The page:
Des Warren died, but the case will not
MARCHING for Shrewsbury Two,
"Free Dennis Warren and
Eric Tomlinson," says placard.
The struggle for justice still goes on.
A meeting in London on Monday will raise issues that people in power, and in government, and we may guess, some people in the workers' movement too, hoped they had buried for ever, at least four years ago. Des Warren, the last of the Shrewsbury pickets to be released from jail, died in April 2004, aged only 66, same age as I've just reached myself. Jailed for his part in the 1972 building workers' strike, Des served his full three year sentence. He suffered illness ever since as a result of his treatment inside. Though he made it with the help of friends to Liverpool to receive a Robert Tessal award the year before he died, he was already in a wheelchair, and had been unable to campaign as he wished for justice and truth.
On Monday night, Des' fellow-picket Ricky Tomlinson, who served two years before going on to eventually become a successful actor, will be on the platform together with miners' leader Arthur Scargill at a public meeting organised by the London group of the Shrewsbury Defence Committee, to demand an inquiry into the convictions and a reversal of the "guilty" convictions.
Also speaking will be UCATT construction union officer Mick Dooley, and Terry Renshaw, who was one of the two dozen building workers arrested with Des and Ricky, and is now mayor of the North Wales town of Flint.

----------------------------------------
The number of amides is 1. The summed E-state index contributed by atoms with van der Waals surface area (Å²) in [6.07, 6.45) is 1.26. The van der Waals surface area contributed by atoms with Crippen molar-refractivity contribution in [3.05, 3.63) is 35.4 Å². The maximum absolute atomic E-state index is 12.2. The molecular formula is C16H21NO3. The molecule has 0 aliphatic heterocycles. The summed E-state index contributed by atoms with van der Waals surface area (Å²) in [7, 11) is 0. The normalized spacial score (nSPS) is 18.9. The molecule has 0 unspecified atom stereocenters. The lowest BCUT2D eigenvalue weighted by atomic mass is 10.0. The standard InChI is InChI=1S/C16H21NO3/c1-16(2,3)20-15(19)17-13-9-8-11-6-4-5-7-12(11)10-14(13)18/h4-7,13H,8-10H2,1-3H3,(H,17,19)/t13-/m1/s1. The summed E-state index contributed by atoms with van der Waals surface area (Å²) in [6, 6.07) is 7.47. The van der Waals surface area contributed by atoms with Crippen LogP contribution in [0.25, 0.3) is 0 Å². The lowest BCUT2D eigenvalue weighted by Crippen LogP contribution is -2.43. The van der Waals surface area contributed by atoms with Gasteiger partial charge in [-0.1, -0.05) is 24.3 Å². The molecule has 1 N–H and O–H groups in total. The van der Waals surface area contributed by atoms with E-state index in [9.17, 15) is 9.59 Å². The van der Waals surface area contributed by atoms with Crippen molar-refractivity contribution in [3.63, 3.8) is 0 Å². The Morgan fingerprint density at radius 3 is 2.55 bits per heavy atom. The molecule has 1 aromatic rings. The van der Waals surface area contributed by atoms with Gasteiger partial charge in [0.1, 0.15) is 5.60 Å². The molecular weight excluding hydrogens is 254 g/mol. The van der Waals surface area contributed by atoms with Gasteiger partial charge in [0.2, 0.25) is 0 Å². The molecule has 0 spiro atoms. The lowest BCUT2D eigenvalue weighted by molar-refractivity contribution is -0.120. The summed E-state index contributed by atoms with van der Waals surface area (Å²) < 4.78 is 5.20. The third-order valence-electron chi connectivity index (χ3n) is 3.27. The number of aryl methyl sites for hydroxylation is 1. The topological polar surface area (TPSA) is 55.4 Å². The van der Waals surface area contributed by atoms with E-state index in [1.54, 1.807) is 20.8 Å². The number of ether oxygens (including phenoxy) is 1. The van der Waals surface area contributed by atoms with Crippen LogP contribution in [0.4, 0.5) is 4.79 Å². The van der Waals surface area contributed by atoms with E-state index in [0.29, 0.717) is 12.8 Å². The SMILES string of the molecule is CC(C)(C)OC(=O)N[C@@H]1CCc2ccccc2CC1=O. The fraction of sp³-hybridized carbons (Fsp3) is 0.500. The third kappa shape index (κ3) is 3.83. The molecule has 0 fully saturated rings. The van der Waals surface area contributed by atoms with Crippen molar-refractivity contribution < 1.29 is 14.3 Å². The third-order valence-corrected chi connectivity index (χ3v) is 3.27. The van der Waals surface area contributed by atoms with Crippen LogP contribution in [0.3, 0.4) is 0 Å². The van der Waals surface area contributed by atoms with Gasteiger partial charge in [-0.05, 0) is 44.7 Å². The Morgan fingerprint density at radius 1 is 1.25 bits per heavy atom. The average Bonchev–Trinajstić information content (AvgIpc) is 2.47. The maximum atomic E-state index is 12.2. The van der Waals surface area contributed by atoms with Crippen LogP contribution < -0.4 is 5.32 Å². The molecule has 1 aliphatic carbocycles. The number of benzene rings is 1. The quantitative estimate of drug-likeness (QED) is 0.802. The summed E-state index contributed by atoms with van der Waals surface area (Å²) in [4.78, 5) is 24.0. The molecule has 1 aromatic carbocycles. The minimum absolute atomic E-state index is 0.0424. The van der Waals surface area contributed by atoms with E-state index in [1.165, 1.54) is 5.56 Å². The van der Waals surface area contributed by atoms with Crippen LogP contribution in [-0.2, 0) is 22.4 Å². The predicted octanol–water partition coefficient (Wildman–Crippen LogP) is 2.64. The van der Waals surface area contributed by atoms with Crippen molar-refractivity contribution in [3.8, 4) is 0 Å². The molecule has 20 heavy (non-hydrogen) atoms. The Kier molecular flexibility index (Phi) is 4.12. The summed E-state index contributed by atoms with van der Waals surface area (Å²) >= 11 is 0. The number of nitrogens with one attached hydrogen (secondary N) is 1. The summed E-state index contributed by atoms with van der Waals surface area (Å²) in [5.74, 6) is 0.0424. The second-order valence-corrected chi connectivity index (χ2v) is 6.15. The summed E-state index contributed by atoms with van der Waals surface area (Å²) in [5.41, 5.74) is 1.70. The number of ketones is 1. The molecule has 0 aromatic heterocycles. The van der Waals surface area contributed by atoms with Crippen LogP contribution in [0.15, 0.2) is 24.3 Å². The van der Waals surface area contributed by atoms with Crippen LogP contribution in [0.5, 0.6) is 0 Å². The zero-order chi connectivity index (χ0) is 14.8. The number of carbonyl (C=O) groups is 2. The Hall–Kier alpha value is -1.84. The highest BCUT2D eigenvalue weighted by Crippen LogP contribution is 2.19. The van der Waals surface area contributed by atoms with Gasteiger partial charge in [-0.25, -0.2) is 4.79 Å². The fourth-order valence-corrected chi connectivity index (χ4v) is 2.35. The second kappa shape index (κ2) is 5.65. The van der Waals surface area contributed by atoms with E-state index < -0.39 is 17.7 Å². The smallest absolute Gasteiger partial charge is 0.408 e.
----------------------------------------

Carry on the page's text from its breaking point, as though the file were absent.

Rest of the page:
The building workers were not arrested for any alleged offences when they went to bring out sites in Shrewsbury. They were taken from their homes after the strike was over, and the charges against them were "conspiracy". As Des Warren said from the dock, there was a conspiracy alright - between Tory Home Secretary Robert Carr and his colleagues, the vengeful building employers, and the police. But Warren did not just see this as an injustice against himself and his mates, but as a move against the whole working class. And since it was then Labour Home Secretary Roy Jenkins who kept him in jail and refused to reopen the case, Des also began to question the culpability of people in the labour movement itself, from TUC leaders to those in the Communist Party from whom he had accepted advice.
In 1977, assisited by some loyal Communist Party comrades, Des Warren published a pamphlet called "Shrewsbury, Whose Conspiracy?" It quickly sold out Later he wrote his book, The Key to My Cell. But before this in 1980 he reissued the pamphlet with a new introduction:
"I believe this re-publication is very timely. The Shrewsbury trials and jailings were Act One in the ruling class onslaught against trade union rights throughout the 1970s and now into the 1980s with Thatcher’s Tory government giving huge pay rises to the judiciary, police, regular army and reservists, coinciding with proposals to outlaw secondary picketing, weaken the closed shop, cut social security to strikers’ families, and other measures.
"Deaths in police cells have risen alarmingly, SPG squads are used against pickets, the death of Blair Peach has been covered up, juries are being vetted — a step towards the no-jury Diplock courts in the north of Ireland where Republicans are incarcerated in H-Block and Armagh concentration camps. This police/military dictatorship in Ulster is a prototype for use against British workers.